SpaceX

Why the reusable rocket competition between SpaceX and Blue Origin isn't actually a competition

Everybody wins.

AMY LYNN
29 JAN 2016
 

On Friday 22 January, Blue Origin attempted another launch and landing of its New Shepard reusable rocket, and made history in the process as the first team to successfully land the same rocket twice.

The company, founded by Amazon CEO Jeff Bezos, has been quietly testing its rocket for over a year now. In November, it became the first to launch and land the first stage of their rocket on dry land. Following that test, the seemingly enormous feat was immediately compared to the work that SpaceX has been doing. Some said Jeff Bezos had beaten Elon Musk and SpaceX a second time, but is this necessarily true? 

 

Not exactly. The two rockets in question have very different designs, so comparing them is like comparing apples to oranges. New Shepard is a suborbital rocket, designed to take people to space for only a few minutes. As a result, the rocket is short and fat and is able to launch and land upright slightly easier than a taller, more slender rocket. (Having said that, it’s important to note that recovering any rocket, no matter how it’s shaped, is not an easy task.)

SpaceX’s Falcon 9 has a completely different mission: its goal it to transport payloads into orbit. As such, the rocket is very tall and slender, allowing it to plow through the atmosphere and up into space. This type of design is much harder to land upright, as the rocket can topple over very easily, as seen here last week.

Technically speaking, neither of these rockets reaches orbit, but since the Falcon is designed to help ferry payloads to orbit, the booster has to flip itself around in order to land upright. On the other hand, New Shepard’s first stage stays predominantly upright throughout the flight.  

Last month, SpaceX made history when its upgraded Falcon 9 rocket touched down almost directly in the centre of the landing pad in Cape Canaveral. The rocket has since proven it can refire, although one of the engines underperformed, and when it comes to ocean landings, the company is zero for three. So, does this mean SpaceX is failing in their quest for reusable rockets?

Absolutely not. 

It’s important to note that each time SpaceX launches, landing the booster is a secondary objective - kind of like a bonus. SpaceX's main goal is to get the payload to orbit; anything beyond that is just icing on the cake. That being said, the landings are crucial to the company’s long-term goal of rocket reusability. It plans on achieving this by recycling the first stage and using it multiple times.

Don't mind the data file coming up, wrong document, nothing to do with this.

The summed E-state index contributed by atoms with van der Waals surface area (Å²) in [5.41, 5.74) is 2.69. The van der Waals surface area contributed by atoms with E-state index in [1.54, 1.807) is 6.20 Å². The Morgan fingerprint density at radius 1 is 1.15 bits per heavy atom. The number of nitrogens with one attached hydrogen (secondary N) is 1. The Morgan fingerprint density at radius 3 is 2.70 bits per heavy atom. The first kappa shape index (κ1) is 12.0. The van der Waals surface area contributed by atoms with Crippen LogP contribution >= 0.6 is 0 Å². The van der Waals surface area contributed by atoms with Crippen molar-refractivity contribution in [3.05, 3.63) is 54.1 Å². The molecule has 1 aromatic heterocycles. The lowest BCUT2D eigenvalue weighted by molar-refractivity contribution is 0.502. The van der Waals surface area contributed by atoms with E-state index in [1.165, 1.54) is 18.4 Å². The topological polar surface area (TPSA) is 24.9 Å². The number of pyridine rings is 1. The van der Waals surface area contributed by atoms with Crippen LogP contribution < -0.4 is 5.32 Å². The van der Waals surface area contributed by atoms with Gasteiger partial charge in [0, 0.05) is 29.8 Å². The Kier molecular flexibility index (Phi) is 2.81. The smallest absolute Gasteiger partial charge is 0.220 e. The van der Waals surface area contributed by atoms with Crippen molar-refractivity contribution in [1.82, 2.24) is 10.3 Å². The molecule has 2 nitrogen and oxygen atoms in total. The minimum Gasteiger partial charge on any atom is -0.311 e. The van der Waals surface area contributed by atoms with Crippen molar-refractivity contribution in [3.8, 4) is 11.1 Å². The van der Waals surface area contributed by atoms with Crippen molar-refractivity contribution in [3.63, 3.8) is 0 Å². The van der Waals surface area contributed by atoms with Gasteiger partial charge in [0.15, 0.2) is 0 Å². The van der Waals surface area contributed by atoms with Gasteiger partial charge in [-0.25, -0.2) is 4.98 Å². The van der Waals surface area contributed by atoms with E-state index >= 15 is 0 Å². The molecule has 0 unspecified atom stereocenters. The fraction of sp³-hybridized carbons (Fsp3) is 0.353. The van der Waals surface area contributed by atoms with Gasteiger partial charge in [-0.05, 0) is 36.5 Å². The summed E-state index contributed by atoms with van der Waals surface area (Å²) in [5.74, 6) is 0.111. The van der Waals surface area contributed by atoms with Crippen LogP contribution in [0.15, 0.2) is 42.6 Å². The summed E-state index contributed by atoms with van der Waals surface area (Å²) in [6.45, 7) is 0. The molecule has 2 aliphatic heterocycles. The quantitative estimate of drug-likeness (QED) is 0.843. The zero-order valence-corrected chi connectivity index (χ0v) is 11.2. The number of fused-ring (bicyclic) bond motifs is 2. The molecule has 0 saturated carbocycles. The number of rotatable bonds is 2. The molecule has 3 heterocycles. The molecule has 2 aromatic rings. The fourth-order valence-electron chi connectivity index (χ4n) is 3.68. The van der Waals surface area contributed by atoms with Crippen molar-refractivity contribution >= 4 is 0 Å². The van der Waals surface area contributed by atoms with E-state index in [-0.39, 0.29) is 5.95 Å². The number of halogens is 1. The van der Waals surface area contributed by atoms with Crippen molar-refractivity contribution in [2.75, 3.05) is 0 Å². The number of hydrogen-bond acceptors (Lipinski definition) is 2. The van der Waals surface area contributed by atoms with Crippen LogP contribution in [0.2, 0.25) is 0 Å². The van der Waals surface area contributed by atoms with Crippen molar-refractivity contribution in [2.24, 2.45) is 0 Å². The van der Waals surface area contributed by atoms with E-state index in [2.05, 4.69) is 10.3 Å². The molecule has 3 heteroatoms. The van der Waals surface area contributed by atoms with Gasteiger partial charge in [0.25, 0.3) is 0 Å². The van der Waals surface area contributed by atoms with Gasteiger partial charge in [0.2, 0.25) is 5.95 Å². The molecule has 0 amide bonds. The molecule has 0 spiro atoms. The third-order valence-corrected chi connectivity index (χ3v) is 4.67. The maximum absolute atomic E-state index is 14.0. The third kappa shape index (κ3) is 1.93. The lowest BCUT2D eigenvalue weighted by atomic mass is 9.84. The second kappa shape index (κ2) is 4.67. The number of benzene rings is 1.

Obviously in order to use a booster more than once, it has to land in one piece - a feat that Musk says is much easier on land than on a floating platform. In a series of tweets he said, "Definitely harder to land on a ship. Similar to an aircraft carrier vs land: much smaller target area, that's also translating and rotating."

"However, that was not what prevented it being good. Touchdown speed was OK, but a leg lockout didn’t latch, so it tipped over after landing," he tweeted. "At least the pieces were bigger this time! Won’t be last RUD (Rapid Unscheduled Disassembly), but am optimistic about upcoming ship landing."

Landing on land is not always an option, so SpaceX needs to master the ocean landings. Certain missions with larger payloads as well as high velocity missions will have less fuel leftover and won’t be able to make it back to the landing site. The drone ships are mobile and can move towards the rocket if need be, shortening the distance it has to return.   

In order to successfully land, the rocket is programmed to conduct a series of very complex maneuvers as shown in the graphic below. (Larger version here.)

space-x-iconSpaceX

The first attempt in January 2015 ended in a fiery explosion as the booster ran out of the hydraulic fluid needed to control the grid fins and slammed into the drone ship. Hans Koenigsmann, SpaceX VP for mission assurance, described this not as a failure, but as a learning process. In a mission briefing he said, "Shortly after the landing burn, we ran out of hydraulic fluid. This was really an enormous accomplishment on the way to refurbishment and reusability of vehicles. I don’t see this as a failure at all. It’s a development step and improvements are coming."

The next attempt in April 2015 came even closer than the first. However, a valve was stuck in the "on" position for a few extra seconds, and the rocket came in too fast, hitting the deck at an angle and exploding. 

The third landing attempt (just last week) was the first attempt in the Pacific Ocean, and the first live broadcast at sea. The rocket touched down softly on the deck of the ship and stood there briefly before toppling over and ultimately exploding. This time they were thwarted by icy condensation which prevented one of the landing legs from locking into place. SpaceX was left with bigger pieces to investigate, and will improve because of it.

The next launch attempt will be from Florida, and is set for no earlier than February 6. Another drone ship will be waiting in the Atlantic to catch the returning booster. This may be the most exciting attempt yet as they were so painfully close the last time.  

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